The findings in this report are subject to several limitations. First, because rates are not provided, caution is needed when comparing case counts from different geographic regions. NPDS data are more national in scope and are more likely to reflect the true geographic distribution of cases, compared to SENSOR/PISP/IDS. Second, acute illnesses due to paraquat and diquat exposures are likely under-reported, and our data represent minimum estimates of their true magnitude. For example, cases who did not seek medical care or advice from a PCC would not be identified. Additionally, low severity cases of acute paraquat-related illness identified by the IDS data system were not included because no details were available on these cases. This likely contributed to an over-representation of paraquat-related illnesses with moderate severity or higher in SENSOR/PISP/IDS, compared to NPDS. Also, intentional exposures are under-reported because some SENSOR-Pesticides states do not capture intentional exposures and they were not available in the 2006–2013 NPDS data. Third, information was incomplete for some reported cases because investigations did not always occur or insufficient details were obtained. For example, IDS cases typically did not have information on many characteristics (e.g. application target, equipment, and work-relatedness). Fourth, some individuals may have been incorrectly diagnosed with acute paraquat- or diquat-related illness. This is because symptoms for these acute illnesses are often nonspecific and laboratory diagnostic tests are rarely performed due to their lack of availability. Additionally, most of the cases included in our analyses were classified as “possible” (83%) meaning they were based on subjective data, without objective verification of health effects and exposure. Furthermore, 16% of paraquat cases and 76% of diquat cases were exposed to pesticide mixtures, and these cases may have had their symptoms erroneously attributed to paraquat or diquat. Finally, root causes for most SENSOR-Pesticides cases were coded retrospectively, so misclassification was possible.
In conclusion, to our knowledge this is the first summary of the magnitude and characteristics of acute paraquat- and diquat-related illness in the US, using four different systems. Although the magnitude of acute paraquat- and diquat-related illness was relatively low, and most cases were of low severity, SENSOR/PISP/IDS identified 29 deaths (24 from paraquat and 5 from diquat), and 26 high severity illnesses (19 from paraquat and 7 from diquat) during a 14-year time period (1998–2011). The proportions of acute paraquat- and diquat-related illness involving high severity illness and death were relatively high (14% and 8%, respectively). Furthermore, data from NPDS found that the counts of diquat-related illnesses exceeded those of paraquat-related illnesses. All of these cases were preventable, many through stricter compliance with label instructions. For example, unintentional paraquat ingestion, often due to improper storage of the pesticide in beverage containers, was responsible for at least seven deaths. As paraquat labels forbid decanting paraquat into alternate containers, greater efforts are needed to train certified applicators and to enforce these prohibitions. Requiring additional PPE such as chemical-resistant gloves and protective eyewear when using diquat and using a closed system when mixing and loading paraquat should also be considered. Users of paraquat may also limit their exposure by considering less harmful weed control alternatives (e.g. glufosinate).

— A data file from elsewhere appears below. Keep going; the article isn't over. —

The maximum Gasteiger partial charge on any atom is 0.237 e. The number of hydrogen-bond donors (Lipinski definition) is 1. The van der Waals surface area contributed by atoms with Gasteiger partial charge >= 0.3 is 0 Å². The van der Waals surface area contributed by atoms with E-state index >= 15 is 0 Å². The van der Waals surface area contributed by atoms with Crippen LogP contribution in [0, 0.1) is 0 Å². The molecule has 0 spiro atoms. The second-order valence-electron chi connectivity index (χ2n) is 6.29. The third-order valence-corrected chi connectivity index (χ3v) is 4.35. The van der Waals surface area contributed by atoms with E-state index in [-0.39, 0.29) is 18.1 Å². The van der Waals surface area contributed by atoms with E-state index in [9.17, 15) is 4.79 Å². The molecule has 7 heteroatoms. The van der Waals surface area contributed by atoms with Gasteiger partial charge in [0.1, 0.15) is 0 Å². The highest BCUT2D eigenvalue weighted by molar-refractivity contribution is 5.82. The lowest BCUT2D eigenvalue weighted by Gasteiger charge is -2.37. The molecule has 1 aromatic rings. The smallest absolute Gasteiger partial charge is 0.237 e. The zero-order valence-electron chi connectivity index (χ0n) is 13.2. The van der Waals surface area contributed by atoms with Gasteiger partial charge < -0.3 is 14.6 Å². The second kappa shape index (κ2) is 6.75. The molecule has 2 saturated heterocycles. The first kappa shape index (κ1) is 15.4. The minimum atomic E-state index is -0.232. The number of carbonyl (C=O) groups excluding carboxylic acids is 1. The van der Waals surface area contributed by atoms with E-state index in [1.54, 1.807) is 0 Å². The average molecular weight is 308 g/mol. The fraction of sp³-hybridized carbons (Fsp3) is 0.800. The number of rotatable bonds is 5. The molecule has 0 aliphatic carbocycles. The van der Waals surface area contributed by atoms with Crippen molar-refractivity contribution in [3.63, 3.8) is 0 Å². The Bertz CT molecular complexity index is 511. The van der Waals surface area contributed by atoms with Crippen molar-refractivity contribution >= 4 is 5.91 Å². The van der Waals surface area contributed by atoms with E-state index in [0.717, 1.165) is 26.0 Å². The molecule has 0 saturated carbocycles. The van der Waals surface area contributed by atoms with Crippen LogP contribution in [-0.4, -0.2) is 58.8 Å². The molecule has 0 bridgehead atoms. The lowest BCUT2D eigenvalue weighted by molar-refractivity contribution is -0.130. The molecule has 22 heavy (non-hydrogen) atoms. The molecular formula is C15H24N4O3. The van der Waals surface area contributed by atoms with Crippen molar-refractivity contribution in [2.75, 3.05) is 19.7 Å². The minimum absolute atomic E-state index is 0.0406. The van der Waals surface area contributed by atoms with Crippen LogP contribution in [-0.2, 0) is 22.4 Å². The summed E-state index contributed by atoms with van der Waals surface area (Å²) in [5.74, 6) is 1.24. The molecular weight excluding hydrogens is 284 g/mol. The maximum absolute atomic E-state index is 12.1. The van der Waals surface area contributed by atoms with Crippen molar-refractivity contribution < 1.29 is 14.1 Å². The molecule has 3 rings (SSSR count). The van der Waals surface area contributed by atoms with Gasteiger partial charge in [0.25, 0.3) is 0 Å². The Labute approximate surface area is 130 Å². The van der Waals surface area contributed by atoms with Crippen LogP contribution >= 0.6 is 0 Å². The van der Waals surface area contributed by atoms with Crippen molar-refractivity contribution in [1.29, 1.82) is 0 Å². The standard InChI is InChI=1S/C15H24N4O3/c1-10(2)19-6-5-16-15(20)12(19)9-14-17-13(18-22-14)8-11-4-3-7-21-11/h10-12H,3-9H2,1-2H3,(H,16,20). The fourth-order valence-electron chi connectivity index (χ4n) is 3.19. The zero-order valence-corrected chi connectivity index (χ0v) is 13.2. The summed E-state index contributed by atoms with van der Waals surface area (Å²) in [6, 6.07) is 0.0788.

Funding was provided by the National Institute for Occupational Safety and Health, United States, the United States Environmental Protection Agency (EPA Interagency Agreement identification number DW-75-95840001-2), and the participating state agencies that provided data.
The findings and conclusions in this paper are those of the authors and do not necessarily represent the views of the National Institute for Occupational Safety and Health, the United States Environmental Protection Agency, or each author’s state agency.
The authors declare they have no actual or potential competing financial interests.
Human subjects review
Because all personal identifiers were removed from the data prior to NIOSH submission, this study was exempt from consideration by the federal Institutional Review Board.